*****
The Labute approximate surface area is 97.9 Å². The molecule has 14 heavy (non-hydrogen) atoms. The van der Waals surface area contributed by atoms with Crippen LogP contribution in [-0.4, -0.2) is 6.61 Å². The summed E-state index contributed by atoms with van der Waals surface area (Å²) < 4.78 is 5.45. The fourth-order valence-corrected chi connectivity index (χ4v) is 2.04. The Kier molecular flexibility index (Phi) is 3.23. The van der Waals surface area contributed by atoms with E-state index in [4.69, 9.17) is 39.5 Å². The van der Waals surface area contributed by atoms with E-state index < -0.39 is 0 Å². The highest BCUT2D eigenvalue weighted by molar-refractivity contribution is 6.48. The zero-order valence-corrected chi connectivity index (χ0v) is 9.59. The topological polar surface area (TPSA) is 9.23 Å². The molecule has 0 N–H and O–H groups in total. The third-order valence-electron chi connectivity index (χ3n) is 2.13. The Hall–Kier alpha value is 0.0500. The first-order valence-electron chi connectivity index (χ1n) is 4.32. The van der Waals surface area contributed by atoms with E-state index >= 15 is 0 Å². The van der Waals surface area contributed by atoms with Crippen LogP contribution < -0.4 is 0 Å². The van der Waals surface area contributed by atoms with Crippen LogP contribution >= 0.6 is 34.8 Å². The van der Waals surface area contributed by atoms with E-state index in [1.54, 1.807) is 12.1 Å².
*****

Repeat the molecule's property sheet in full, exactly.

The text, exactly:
The Labute approximate surface area is 97.9 Å². The molecule has 14 heavy (non-hydrogen) atoms. The van der Waals surface area contributed by atoms with Crippen LogP contribution in [-0.4, -0.2) is 6.61 Å². The summed E-state index contributed by atoms with van der Waals surface area (Å²) < 4.78 is 5.45. The fourth-order valence-corrected chi connectivity index (χ4v) is 2.04. The Kier molecular flexibility index (Phi) is 3.23. The van der Waals surface area contributed by atoms with E-state index in [4.69, 9.17) is 39.5 Å². The van der Waals surface area contributed by atoms with E-state index < -0.39 is 0 Å². The highest BCUT2D eigenvalue weighted by molar-refractivity contribution is 6.48. The zero-order valence-corrected chi connectivity index (χ0v) is 9.59. The topological polar surface area (TPSA) is 9.23 Å². The molecule has 0 N–H and O–H groups in total. The third-order valence-electron chi connectivity index (χ3n) is 2.13. The Hall–Kier alpha value is 0.0500. The first-order valence-electron chi connectivity index (χ1n) is 4.32. The van der Waals surface area contributed by atoms with E-state index >= 15 is 0 Å². The van der Waals surface area contributed by atoms with Crippen LogP contribution < -0.4 is 0 Å². The van der Waals surface area contributed by atoms with Crippen LogP contribution >= 0.6 is 34.8 Å². The van der Waals surface area contributed by atoms with E-state index in [1.54, 1.807) is 12.1 Å².